message = "Hello, PyQt5!"
  pyerr = show_window(message)
  pyerrcheck

  ! closes down Python
  call forpy_finalize
end program

The window that shows up is less than impressive I'll admit:

hello_qt_from_fortran

And perhaps this is an absurd use of FORTRAN, but the fact that this chain of technologies works and can be leveraged so easily is, in my opinion, nothing short of astounding! Of course, credit for the ease of doing this goes to the author of Forpy, Elias Rabel who used Balint Aradi's Python powered Fortran preprocessor (fypp) to generate the FORTRAN module from a template file. To learn more about using Forpy, take a look at the excellent API reference which proved invaluable in the creation of the examples presented above.

Notes from the Author of Forpy

I contacted Elias Rabel, the author of Forpy, and he graciously responded with some history and motivation behind his creation.

The question about my motivation is a really good one and has made me think. I'm interested in many topics in physics and computer science, but choosing a topic to specialize in, is quite hard for me. But there is one topic I think about a lot: programming languages. I started with QBASIC as a kid then Visual Basic, then much later C, C++, Java and Matlab, in general experimenting a lot with different languages. I learned Fortran and Python in 2011, Fortran for a job, Python for fun - going to a local Python user group and meeting people with open source projects surely made an impact, learning about f2py, cython and many other Python projects.

I'd been, like many people, skeptical of Fortran, and during my studies (physics) I never had to touch any Fortran code. Although being a skeptical about Fortran, I took a Fortran job [for a time, even though I realized that] Fortran 90 and later was not used very much and - to my surprise - disliked a lot. [After] some time passed, and [I was able to view] Fortran in a historical context, and the fact that you can write nice, scientific code in modern Fortran (if just more people would use it) I started to think more positively about it.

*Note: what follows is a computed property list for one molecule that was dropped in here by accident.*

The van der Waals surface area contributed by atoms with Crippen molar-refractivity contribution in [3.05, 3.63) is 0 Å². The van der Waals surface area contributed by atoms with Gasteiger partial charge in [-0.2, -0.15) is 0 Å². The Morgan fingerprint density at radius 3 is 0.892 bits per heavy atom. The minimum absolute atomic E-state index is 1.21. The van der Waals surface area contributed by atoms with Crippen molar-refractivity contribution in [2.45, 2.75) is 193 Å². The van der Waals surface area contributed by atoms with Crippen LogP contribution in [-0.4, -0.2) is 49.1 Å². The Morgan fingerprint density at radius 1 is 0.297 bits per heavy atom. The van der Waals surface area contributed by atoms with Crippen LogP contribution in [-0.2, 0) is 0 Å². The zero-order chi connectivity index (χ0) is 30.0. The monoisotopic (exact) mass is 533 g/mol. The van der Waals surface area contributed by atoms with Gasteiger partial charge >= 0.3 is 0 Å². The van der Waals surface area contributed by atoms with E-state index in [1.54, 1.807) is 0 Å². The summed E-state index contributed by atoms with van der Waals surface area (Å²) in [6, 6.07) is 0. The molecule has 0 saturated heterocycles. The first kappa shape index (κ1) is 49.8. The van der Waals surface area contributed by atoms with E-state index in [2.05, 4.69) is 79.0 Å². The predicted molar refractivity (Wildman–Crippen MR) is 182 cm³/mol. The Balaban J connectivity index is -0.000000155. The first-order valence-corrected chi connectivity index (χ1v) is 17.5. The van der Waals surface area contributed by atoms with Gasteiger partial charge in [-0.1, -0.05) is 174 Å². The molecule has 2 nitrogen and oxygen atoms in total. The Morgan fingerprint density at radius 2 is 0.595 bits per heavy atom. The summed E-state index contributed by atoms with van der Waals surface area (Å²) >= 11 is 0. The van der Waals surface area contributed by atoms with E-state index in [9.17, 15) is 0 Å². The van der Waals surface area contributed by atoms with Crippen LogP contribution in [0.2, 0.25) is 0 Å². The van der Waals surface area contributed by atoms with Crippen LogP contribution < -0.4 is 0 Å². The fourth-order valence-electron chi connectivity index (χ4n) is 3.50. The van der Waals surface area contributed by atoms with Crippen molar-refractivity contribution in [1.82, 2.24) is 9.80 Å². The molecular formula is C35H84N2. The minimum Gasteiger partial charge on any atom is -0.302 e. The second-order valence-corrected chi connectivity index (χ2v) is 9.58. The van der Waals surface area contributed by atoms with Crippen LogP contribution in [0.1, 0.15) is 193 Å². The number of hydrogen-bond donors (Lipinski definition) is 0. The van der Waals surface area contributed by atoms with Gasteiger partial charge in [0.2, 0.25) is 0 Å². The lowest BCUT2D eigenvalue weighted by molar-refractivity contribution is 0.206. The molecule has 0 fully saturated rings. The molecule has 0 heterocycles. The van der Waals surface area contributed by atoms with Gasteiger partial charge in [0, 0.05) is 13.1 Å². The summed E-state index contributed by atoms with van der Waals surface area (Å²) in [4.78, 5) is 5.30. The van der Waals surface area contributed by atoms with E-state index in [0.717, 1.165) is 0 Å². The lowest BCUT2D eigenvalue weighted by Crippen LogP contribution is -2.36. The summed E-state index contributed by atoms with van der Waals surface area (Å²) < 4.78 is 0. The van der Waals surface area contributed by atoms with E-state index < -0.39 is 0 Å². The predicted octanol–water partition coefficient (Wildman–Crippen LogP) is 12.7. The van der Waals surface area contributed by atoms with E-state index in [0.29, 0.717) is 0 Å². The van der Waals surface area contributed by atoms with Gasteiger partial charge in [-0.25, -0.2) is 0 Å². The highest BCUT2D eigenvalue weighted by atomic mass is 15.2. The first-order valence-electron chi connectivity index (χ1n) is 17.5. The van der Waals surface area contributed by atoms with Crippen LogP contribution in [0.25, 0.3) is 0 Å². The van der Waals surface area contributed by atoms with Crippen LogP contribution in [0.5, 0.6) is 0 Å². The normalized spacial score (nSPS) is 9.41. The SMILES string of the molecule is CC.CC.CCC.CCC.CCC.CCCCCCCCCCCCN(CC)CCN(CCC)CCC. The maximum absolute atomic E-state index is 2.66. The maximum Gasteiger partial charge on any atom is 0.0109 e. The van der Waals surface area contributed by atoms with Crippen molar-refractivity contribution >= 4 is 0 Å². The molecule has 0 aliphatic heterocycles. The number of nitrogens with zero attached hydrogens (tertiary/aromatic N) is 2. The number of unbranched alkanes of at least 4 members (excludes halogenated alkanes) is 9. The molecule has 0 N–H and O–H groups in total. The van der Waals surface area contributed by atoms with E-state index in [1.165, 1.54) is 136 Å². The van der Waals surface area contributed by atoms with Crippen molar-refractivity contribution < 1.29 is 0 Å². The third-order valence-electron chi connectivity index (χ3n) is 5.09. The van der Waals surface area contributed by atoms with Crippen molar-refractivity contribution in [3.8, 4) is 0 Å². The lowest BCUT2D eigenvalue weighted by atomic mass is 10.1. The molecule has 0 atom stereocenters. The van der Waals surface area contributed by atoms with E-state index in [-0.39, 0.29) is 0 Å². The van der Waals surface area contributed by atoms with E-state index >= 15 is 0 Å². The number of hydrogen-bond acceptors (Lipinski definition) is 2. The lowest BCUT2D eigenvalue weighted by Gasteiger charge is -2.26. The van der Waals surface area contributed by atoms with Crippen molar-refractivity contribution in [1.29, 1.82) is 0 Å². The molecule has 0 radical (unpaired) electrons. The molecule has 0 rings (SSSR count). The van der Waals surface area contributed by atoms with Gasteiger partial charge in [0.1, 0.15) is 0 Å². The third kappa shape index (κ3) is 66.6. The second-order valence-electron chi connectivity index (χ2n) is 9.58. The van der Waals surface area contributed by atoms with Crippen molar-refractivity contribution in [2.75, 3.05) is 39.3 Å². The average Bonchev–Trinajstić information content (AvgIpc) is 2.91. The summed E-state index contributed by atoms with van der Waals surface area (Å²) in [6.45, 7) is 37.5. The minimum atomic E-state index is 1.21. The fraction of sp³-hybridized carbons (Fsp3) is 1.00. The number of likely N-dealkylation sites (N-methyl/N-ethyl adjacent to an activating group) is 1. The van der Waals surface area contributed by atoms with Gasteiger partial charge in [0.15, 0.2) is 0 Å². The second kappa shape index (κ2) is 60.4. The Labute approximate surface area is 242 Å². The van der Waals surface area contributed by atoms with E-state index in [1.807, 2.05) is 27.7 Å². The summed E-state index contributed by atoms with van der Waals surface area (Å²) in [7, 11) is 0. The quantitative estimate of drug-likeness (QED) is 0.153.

So my motivation for forpy was to improve the "Fortran experience." Initially, I did not think about full interoperability with Python, I just wanted to experiment with Python datastructures in Fortran, but why not add a way to import modules and to call objects.

I started to do some experiments (creating a Python list, appending some integers and reading them again) in February 2017. I also looked for a solution for array interoperability early and it worked out. I always wanted to have generic functions for setting and getting items and I knew I planned to use a script to generate Fortran code. I looked for existing tools and I found "fypp".

The biggest difficulty was to design the API and the countless design decisions one has to make. I challenged myself to do all of Forpy in Fortran and at some points I thought I'd have to add some C helper code, but I could find workarounds that are not too hacky. Also doing such a project makes you think about the benefits of open-sourcing and so on...

-- Elias Rabel

References


  1. Yes, yes... FORTRAN 90 does not have the white-space requirements of FORTRAN 77. ↩︎

  2. The power of social momentum is strong. This is true virtually everywhere and software development is no exception. ↩︎

  3. Throughout this article, I assume the use of FORTRAN 90 or later. ↩︎